For the "Fire!" issue of Spacing magazine, we put out a call for contributions in late February 2023. I also followed the lead of some other magazines and put it on Twitter (before that service got completely Musked). The call was especially for the summer issue theme "City on Fire," thinking about all the ways fire, broadly defined, affects the city and its public spaces.
Within a couple of days, I got a rather odd pitch – it was a little mini-essay on fire and public spaces in Toronto. Quite coherent, but not original. I was puzzled and just sat on it. The next day, I got a very similar pitch – and I realized I was looking at pitches generated by ChatGPT, which had only just arrived on the scene a few weeks previously! I then got a third pitch that focused on fire and the arts in Toronto – a little more specific, but the same style.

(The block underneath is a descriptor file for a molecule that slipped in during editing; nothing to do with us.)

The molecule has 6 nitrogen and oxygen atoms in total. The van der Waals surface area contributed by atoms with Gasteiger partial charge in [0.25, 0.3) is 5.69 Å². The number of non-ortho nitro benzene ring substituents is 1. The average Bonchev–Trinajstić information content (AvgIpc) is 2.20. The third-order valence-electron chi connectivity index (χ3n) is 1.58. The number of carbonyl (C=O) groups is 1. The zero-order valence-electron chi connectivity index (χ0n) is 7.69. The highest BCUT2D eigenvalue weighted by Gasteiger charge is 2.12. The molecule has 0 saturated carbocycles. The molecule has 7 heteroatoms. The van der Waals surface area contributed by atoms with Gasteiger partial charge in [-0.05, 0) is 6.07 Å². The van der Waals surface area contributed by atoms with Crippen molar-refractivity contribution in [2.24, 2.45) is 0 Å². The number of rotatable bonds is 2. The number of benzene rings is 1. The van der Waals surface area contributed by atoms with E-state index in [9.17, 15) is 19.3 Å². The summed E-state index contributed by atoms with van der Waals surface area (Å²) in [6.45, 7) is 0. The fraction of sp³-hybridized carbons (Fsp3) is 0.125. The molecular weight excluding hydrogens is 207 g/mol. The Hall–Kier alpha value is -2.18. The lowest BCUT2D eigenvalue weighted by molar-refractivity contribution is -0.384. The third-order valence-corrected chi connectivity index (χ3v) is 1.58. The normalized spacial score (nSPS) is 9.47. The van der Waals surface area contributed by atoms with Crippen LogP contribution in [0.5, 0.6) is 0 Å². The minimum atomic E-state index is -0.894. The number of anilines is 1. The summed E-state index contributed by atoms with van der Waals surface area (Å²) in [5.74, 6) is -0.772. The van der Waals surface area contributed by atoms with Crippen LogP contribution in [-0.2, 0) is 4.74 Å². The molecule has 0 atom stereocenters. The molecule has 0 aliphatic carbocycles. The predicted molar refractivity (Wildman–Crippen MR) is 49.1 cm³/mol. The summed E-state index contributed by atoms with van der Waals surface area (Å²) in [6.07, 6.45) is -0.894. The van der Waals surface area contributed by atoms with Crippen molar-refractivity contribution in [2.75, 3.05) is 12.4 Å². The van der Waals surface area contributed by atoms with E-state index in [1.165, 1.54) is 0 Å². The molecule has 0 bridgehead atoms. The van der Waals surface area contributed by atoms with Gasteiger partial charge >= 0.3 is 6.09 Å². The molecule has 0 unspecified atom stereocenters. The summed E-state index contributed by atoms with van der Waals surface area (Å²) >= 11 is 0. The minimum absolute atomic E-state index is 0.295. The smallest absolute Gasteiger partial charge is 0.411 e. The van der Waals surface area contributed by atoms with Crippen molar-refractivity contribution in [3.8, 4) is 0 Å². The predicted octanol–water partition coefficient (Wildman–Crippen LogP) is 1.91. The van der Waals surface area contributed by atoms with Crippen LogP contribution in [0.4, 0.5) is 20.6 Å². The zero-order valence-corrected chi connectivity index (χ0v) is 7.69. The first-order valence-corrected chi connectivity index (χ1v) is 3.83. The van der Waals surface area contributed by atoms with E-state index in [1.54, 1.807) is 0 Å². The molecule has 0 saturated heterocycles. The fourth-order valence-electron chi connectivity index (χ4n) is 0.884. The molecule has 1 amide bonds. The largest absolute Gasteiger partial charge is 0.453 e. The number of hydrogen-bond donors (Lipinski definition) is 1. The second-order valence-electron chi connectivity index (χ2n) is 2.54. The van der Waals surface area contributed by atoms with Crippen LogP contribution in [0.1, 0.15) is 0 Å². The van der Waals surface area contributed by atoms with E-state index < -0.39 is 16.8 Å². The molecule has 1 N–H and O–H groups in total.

I'm pretty sure these were generated by real people – possibly people hoping for an easy payday (though that would be pretty minimal given what we pay), possibly not from Canada. They must have fed our call for contributions into the AI brain to see what came out.
Once I saw the pattern, it was pretty clear. They were very much like high school essays – introduction, some headings with straightforward points, unoriginal but coherent, wrapped up by an "In conclusion" paragraph.
At first I thought maybe I won't be making public calls for contributions again, but later I got several good or at least interesting pitches from real people who weren't on our contributors mailing list, some of which made it into the issue. I feel like now that I've seen them, I can easily weed out any AI pitches. But who knows, as AI develops, perhaps they will become more sophisticated? It will be an interesting challenge as the technology moves forward.
This post is adapted from the March-April 2023 edition of my Desire Lines newsletter.